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Privileging Empirical Reality

Gurpreet Mahajan

Edited by Jose Maria Maravall and Adam Przeworski
Cambridge University Press, New Delhi, 2003, pp. 321, price not stated.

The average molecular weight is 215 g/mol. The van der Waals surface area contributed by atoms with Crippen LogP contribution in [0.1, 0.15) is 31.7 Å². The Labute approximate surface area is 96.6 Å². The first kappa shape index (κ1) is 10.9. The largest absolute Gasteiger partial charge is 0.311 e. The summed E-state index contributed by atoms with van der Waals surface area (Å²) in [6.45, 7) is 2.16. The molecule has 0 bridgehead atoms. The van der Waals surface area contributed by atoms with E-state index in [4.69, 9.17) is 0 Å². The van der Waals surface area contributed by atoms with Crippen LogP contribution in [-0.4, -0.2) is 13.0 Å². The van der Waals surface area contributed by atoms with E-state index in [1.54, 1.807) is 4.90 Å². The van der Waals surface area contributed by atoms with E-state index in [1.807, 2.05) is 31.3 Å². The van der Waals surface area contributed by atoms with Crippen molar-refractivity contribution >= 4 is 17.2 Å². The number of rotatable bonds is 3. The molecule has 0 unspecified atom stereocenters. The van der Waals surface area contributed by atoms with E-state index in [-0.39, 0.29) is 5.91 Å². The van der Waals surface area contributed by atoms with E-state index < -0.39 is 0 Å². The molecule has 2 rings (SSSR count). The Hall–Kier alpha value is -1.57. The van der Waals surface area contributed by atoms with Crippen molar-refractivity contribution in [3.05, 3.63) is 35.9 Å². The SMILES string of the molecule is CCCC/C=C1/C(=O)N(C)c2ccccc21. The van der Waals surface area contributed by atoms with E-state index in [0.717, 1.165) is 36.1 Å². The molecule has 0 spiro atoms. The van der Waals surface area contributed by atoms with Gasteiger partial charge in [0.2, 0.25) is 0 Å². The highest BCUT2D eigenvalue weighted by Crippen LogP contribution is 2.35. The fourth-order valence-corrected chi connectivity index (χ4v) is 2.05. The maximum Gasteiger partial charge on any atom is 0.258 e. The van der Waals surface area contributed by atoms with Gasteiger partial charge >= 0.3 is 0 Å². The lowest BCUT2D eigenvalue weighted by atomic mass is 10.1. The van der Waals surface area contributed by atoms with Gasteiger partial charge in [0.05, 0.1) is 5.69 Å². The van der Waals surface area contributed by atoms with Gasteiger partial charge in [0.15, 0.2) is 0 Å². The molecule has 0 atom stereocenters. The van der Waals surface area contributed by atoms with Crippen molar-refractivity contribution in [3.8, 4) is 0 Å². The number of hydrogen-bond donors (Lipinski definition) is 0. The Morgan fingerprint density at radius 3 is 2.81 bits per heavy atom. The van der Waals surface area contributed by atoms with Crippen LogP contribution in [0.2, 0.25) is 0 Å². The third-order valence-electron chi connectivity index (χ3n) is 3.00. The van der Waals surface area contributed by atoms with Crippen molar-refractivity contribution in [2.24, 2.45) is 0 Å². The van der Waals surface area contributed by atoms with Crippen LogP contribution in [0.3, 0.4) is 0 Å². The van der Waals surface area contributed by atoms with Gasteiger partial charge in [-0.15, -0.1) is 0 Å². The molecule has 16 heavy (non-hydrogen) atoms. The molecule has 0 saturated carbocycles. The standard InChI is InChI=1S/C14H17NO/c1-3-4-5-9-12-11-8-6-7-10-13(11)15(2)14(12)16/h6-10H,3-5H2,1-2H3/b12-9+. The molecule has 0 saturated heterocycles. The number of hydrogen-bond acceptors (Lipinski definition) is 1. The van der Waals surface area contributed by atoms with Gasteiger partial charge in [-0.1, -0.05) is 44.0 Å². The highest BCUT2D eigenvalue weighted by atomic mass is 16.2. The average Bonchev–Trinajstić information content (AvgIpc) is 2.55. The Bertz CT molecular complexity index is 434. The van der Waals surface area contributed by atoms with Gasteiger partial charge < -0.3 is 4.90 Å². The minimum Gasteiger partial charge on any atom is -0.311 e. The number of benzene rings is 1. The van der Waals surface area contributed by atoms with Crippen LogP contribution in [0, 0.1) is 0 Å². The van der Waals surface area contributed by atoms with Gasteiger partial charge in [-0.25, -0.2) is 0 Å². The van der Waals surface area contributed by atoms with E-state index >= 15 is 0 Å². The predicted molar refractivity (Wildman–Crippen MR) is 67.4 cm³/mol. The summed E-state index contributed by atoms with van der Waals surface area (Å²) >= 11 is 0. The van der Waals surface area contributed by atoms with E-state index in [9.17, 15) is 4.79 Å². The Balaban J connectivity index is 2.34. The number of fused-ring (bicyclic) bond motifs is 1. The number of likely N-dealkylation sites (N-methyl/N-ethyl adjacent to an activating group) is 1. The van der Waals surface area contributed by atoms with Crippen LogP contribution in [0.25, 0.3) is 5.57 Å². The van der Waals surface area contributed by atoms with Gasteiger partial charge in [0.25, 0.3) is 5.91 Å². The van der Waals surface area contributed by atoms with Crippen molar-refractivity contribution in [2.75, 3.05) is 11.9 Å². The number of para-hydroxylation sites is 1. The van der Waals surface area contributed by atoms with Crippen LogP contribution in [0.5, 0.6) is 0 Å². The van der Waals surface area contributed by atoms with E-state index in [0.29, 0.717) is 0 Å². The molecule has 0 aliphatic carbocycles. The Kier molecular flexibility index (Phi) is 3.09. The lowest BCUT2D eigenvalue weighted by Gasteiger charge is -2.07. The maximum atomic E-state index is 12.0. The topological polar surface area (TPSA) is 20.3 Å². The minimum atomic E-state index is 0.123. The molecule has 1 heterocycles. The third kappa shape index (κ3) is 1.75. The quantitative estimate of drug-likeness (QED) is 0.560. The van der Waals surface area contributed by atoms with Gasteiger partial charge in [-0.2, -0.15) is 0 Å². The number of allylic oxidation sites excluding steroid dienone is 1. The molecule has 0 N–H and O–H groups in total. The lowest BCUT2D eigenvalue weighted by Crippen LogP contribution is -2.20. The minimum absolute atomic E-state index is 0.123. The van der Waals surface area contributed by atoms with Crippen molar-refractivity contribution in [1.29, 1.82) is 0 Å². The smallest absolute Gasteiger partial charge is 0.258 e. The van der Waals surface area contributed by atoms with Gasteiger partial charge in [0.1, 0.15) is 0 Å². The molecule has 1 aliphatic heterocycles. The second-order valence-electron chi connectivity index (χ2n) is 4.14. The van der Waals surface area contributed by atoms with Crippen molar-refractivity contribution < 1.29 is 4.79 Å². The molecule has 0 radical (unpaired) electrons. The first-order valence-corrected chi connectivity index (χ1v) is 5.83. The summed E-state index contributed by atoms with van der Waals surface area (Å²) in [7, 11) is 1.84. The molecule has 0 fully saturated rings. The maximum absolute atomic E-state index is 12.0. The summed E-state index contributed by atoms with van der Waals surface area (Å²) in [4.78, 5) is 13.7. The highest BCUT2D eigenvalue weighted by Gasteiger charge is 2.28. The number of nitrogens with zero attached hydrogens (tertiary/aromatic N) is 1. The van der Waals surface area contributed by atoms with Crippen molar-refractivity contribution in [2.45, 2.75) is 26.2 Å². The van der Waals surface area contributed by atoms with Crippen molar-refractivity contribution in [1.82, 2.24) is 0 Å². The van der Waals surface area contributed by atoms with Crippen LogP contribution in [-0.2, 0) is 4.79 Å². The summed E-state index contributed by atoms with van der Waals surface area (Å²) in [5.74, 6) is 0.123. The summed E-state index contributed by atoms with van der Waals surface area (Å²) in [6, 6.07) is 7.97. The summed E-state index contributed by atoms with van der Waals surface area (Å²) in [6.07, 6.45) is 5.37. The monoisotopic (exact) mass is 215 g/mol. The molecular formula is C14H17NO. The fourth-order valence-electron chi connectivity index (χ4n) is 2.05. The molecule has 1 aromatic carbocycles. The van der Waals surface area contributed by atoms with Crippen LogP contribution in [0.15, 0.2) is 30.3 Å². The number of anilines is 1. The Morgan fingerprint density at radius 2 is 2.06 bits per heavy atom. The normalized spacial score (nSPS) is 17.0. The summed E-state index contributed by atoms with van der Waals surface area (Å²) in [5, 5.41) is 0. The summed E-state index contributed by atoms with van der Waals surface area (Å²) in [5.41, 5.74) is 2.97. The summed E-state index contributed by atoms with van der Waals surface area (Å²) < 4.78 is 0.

The issue of political obligation has been a central concern of modern political theory. Why should people obey the state? Why should individuals subject themselves to the authority of the sovereign? Early liberal theorists referred to such benefits as, peace, security, freedom, and protection of one’s basic rights, as reasons for abiding by the law promulgated by the sovereign. As the movements for democracy and greater participation gained ground, the nature of sovereign authority and the accountability of the sovereign became the primary concerns. Democracy, it was argued, entailed a limited sovereign: limited by the rights of the citizens and the law of the land. Rule of law was expected to guarantee the liberty of the people by curtailing the arbitrary rule of men and, as such, was seen as an essential component of democracy. For many liberals, it was an instrument for enhancing individual autonomy and rule of an accountable and “principled government”. A normative link was thus postulated between democracy and the rule of law. But does this normative relationship exist in reality? Is rule of law a unique element of a democracy? Do all democracies function in accordance with the rule of law?   The volume under consideration raises these questions. It problematizes the relationship between democracy and the rule of law, and suggests that rule of law and democracy are both desirable attributes of a political system, but that does not imply that one follows from the other, or that, one necessarily exists with the other. Democracy and rule of law need to be seen as two separate and distinct concepts embedded in different institutional structures.   This is the shared understanding of democracy and rule of law that informs the twelve essays in this volume. The contributors share a further assumption. They assume that “normative” understanding of the link between democracy and the rule of law is less than satisfactory for it confuses description for explanation. By this they mean that normative accounts merely hint at the fact that each reinforces the other, enshrines the same concerns and agendas. It does not take into account the dissonance between the two, something that is strikingly evident in empirical analysis. Hence, setting aside normative liberal theories, the contributors privilege the empirical reality. They begin by noting that rule of law does not always prevail in a democracy, and then suggest the need to explain why governments abide by ...

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